Vademecum (Vah-duh-MAY-cum) is from the 17th century Latin vade mecum (go with me).
A vademecum is a small useful guidebook, handbook, or manual, designed to be carried around constantly and referred to often by craftsmen for quick reference. Printers have their Pocket Pal, coders have the O'Reilly Pocket Guides, creative writers have their Strunk and White (not that they ever use it), there is even a handbook of forms and meters for poets. Building contractors, engineers, navigators, soldiers ... they all have a little pocket guide of basics to carry with them.
Technical writers for the software industry have massive style guides which change from company to company. We have thick volumes about how to quantify quality, and how to qualify both.
What we are going to do here (as we can get to it between contracts) is create a vademecum for the software technical writer, a handy reference book for those whose job is to instruct, a small book to turn to when you need a quick refresher on basic principles.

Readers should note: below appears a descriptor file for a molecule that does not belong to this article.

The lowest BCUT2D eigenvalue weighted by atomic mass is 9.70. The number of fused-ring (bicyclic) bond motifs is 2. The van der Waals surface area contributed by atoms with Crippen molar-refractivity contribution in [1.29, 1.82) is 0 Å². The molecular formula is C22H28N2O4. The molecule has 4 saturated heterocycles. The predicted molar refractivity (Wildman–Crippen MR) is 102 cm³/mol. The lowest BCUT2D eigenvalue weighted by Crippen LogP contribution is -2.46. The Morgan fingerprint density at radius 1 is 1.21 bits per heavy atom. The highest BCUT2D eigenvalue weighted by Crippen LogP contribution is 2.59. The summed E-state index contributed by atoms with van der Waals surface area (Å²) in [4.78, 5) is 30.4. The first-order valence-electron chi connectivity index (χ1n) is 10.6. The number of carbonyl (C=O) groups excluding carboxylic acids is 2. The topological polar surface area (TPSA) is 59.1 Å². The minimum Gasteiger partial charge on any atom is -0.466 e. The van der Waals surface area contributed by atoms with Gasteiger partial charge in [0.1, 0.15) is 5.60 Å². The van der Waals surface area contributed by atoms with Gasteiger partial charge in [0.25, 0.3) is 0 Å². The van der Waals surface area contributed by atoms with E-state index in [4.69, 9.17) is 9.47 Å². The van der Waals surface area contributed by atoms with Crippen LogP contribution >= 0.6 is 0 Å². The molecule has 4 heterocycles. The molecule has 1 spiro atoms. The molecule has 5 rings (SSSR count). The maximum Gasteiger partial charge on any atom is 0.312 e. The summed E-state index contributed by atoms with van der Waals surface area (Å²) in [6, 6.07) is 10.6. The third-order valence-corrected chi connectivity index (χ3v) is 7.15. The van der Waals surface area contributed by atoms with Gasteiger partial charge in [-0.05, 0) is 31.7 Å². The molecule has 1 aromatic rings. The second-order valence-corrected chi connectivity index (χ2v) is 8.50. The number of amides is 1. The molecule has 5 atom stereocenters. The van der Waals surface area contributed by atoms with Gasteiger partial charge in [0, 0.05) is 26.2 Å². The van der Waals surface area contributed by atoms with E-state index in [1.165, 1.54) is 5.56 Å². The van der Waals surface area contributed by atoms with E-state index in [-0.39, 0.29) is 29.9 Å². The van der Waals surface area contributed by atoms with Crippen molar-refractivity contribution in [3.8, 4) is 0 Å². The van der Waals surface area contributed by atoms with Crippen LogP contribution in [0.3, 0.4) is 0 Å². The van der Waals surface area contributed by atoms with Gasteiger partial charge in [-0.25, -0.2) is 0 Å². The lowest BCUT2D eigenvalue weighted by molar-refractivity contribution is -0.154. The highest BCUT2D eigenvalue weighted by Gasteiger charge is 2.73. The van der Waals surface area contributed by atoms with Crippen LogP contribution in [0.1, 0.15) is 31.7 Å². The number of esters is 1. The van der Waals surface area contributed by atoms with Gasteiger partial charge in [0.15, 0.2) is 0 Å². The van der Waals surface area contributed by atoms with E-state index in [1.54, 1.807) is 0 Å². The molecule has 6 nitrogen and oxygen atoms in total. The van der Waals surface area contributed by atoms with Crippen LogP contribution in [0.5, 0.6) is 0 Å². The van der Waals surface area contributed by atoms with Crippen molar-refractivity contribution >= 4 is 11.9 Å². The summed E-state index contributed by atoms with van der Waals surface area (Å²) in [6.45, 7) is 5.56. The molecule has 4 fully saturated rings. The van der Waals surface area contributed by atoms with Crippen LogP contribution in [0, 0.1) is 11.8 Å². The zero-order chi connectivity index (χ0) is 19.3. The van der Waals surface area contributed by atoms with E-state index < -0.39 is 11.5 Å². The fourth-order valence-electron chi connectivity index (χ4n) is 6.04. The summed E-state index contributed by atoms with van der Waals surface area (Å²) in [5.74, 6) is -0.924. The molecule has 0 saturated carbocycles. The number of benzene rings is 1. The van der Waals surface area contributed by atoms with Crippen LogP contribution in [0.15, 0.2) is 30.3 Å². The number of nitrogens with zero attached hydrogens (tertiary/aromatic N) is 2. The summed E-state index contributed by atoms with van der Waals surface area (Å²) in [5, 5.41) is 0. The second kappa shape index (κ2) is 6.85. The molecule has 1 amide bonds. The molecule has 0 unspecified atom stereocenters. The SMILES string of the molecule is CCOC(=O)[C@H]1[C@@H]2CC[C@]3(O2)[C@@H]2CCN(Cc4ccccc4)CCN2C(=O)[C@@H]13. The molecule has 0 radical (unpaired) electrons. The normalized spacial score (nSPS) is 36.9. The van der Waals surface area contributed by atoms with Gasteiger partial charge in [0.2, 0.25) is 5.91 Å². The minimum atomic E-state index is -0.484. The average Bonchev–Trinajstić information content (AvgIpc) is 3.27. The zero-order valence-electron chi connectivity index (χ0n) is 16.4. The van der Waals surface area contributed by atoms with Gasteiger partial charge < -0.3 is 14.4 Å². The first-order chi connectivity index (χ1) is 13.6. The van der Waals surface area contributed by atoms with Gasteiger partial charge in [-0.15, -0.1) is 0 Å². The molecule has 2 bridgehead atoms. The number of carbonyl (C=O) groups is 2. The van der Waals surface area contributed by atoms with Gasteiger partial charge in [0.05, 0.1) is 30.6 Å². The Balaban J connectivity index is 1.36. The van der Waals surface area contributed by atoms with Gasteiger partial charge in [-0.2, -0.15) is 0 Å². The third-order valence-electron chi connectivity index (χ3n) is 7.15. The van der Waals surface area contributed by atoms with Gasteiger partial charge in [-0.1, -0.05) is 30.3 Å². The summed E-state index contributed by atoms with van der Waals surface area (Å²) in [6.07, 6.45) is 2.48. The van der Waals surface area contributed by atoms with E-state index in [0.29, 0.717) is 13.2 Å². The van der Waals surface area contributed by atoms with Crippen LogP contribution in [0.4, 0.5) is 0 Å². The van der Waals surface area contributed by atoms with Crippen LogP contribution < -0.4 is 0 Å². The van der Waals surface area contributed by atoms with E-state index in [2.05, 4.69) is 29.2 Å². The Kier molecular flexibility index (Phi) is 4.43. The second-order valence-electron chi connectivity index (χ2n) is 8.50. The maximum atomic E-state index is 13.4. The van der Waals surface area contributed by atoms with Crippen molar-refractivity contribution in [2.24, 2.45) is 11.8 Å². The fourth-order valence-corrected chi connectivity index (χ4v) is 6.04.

Some of what we'll include may seem obvious to those whose job is just technical writing. These days, however, so many of us are illustrators, XML coders, publishers, interactive help designers, etc., that a return to some basic principles is in order. We know how hard it is to remember to simplify a sequence of steps when some idiotic SCORM hook just won't fasten in properly. We know because we've already made that mistake.
So this little book is, in its own way, a chronicle of our own successes and failures, and perhaps a guide to help you avoid the mistakes and improve on our record.
Good luck with that!